We’ve all at least heard of the famous ‘black box’. It’s a very important device used to record external communications, the pilots’ voices and the activity of the instrument panel on board a plane. Since 2005, black boxes have also been used on passenger ships.
Conceived by the Australian chemist David Warren in 1953, the black box that we know today didn’t come into its own until 1958, when, finally, its purpose was understood. Before then, devices known as Flight Data Recorders (FDR) were used to record flight parameters such as altitude, pressure, temperature and speed. The turning point came when Warren thought to record pilots’ voices during communications from and to the control tower, and inside the cockpit.
That’s how the second element of the flight recorder was born; the Cabin Voice Recorder (CVR), which records voices, any engine noises and weather messages. It was positioned on the tail of aeroplanes, meaning that there was always a way to ‘document’ what happened on board.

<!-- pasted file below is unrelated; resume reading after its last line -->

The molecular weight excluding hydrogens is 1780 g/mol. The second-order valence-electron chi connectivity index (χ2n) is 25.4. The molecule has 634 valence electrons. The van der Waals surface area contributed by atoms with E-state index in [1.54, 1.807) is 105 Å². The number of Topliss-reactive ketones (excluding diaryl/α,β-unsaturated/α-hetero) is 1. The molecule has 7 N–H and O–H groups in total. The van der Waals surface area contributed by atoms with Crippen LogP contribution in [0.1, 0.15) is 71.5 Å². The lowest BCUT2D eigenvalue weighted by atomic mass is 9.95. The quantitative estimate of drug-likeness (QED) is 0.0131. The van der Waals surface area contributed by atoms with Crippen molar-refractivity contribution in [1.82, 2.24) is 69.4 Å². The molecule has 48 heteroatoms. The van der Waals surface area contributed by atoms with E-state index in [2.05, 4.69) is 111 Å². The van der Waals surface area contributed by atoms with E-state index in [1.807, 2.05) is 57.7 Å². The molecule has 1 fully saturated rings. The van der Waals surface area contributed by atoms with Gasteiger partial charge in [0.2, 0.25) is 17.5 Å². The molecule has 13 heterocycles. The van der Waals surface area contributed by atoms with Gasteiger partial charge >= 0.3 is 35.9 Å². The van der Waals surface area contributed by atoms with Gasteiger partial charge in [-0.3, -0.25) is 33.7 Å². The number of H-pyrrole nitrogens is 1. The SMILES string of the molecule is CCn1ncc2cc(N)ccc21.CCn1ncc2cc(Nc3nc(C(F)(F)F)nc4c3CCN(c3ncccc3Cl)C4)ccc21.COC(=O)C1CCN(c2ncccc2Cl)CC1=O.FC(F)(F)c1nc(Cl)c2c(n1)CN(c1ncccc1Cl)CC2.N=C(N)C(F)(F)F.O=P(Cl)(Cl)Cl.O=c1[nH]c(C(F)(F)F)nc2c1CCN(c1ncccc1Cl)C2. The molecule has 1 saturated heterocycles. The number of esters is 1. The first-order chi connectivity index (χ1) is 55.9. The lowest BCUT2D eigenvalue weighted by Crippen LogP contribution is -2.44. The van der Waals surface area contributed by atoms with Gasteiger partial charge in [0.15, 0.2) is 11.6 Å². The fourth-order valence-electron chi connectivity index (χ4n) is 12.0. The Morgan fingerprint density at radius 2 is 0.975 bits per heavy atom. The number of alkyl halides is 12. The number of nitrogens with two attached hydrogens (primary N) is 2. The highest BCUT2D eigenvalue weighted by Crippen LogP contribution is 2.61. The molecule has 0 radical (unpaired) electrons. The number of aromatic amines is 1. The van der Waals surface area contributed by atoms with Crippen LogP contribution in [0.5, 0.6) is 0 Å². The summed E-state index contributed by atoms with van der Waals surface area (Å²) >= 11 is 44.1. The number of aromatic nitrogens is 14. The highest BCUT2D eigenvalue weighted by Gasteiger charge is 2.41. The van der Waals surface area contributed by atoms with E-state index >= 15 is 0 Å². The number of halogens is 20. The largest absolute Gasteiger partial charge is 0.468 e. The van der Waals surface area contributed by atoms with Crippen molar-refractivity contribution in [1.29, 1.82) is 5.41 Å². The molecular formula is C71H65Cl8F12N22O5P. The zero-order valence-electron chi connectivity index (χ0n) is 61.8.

Just think that the first flight recorders could only record roughly four hours of data, overwriting old data once the available memory was used up. Nowadays, they record more than 25 hours of numbers and sounds, thanks to modern technology that allows data to be compressed, improving the performance of memory disks and reducing the space required.
Just out of curiosity: black boxes are actually orange, with some reflecting stripes to allow them to be identified and recognised easily. The electronic device is enclosed within a resistant stainless-steel container measuring 80 x 25 cm with walls 7 cm thick, lined with insulating material and equipped with a device emitting ultrasound signals.
The devices were initially black and about the same size as a shoebox… hence the curious name ‘box’!